Denpasar is Bali's capital city. Although the modern centre of government departments, international banks, and many other offices, it still retains its unique Balinese personality. This is strongly felt and clearly seen in its many temples, universities and pleasant gardens, which still maintain their presence and influence. Denpasar has the Pura Jagatnatha, a temple dedicated to Bali's Supreme God, Sang Hyang Widi. There are interesting statues of a turtle and two mystical dragons in the temple, signifying the foundation of the world. The Pura's awesome architecture resembles that of Balinese palace. It has now been converted into a museum housing a fine collection of prehistoric and modern art. The famous 4th century Pura Maospahit, is right next to Pura Jaganatha.
There is also an interesting place like; the government-supervised art centre, Sanggraha Kriya Hasta, which also home to a tremendous variety of handicraft and works of art. Taman Wedhi Budaya, meanwhile, is an arts centre with occasional exhibits of paintings, crafts and carvings, and holds traditional dances every evening. It is also the host of the annual Bali Arts Festival in June to July, with performances, exhibitions, art contest, and other activities of artistic nature.
The main street of Denpasar start with Gajah Mada Street in the west, Surapati Street in the centre, followed by Hayam Wuruk Street and ends as Raya Sanur Street in the east. There are many things of history and culture to see. The Puputan Square, with its heroic Catur Mukha, fondly commemorates the Balinese's suicidal stand against the Dutch. Until today, it is touchingly, a popular meeting place for locals in the evenings.
Bali's smallest district Klungkung is located between Gianyar and Karangasem, and includes the island of Nusa Penida, Nusa Lembongan and Ceningan. Klungkung itself is a bustling town. Based on the decree of the Governor of Bali Province on 1993 number 528, Nusa Penida in one of with also fixed as a tourist resort in Bali. And then base of the Regency of Klungkung Government on 1996 decree number 284 there are 18 tourist object in the regency inclusive Nusa Penida. On reaching the town centre. Klungklung was the base of the ancient Javanese Hindu Kingdom in Bali, from where the Balinese royalty of today draws its bloodline. It is the oldest kingdom in Bali, with a most exalted Kings. The famous Kertha Gosa or Royal Court of Justice was built in Klungklung in the 18th century, displays one of Bali's masterpieces. It has a wonderfully made ceiling displaying one of Bali's masterpieces (murals portraying the punishment of hell and the rewards of heaven, and elaborated in thousands of panels of puppets) all on the ceiling. Klungklung's golden glory is forever captured in its floating pavilion, elaborate garden, and charming lotus ponds. Klungklung satisfies one's wish of returning to the glory of the ancient past.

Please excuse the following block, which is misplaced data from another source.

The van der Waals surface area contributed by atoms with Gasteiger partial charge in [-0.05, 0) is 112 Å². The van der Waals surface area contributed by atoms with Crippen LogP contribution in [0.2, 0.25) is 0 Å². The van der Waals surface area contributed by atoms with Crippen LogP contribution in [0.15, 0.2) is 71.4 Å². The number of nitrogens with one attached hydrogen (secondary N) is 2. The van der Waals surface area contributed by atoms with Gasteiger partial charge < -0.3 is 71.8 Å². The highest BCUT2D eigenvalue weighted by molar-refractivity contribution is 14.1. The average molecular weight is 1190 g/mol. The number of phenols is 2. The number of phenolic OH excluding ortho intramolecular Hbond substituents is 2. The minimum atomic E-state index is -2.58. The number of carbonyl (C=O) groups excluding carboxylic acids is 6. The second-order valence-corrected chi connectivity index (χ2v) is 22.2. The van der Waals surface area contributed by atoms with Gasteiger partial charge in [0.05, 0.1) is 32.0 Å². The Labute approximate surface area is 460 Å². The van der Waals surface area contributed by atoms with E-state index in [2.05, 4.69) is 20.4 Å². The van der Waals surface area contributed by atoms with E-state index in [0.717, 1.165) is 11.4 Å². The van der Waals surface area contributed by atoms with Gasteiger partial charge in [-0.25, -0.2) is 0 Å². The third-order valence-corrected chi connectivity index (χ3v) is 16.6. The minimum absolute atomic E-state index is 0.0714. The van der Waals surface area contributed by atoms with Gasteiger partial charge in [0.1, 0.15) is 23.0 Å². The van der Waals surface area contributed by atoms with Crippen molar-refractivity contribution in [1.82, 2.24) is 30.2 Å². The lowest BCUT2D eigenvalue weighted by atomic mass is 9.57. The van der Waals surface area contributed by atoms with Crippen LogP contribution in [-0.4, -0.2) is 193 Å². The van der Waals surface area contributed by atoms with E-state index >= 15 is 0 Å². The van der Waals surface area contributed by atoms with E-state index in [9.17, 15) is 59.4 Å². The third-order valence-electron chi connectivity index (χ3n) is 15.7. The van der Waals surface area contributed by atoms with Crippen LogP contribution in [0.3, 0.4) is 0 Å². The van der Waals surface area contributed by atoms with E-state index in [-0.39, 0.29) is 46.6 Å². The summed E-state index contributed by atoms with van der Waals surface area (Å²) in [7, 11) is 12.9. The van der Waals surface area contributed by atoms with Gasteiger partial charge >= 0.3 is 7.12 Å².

Klungkung has played a most important role in Bali's history. It was the seat of rule of Bali's history. It also seat of rule of Bali's most powerful dynasty of rajas, Dewa Agung, under whom the island was united during a glorious period of rich cultural influence. Gajah Mada, head of Majapahit, pacified and united Bali towards the end of the 13th century, incorporating the island into the Majapahit Empire. He set king Kepakisan, the first Dewa Agung "Great Deity". To rule over the island from his court at Samprangan, near the present town of Klungkung. Several generations later this seat of
power was removed to nearby Gelgel, where it established much authority and prestige under the fourth succeeding Dewa Agung.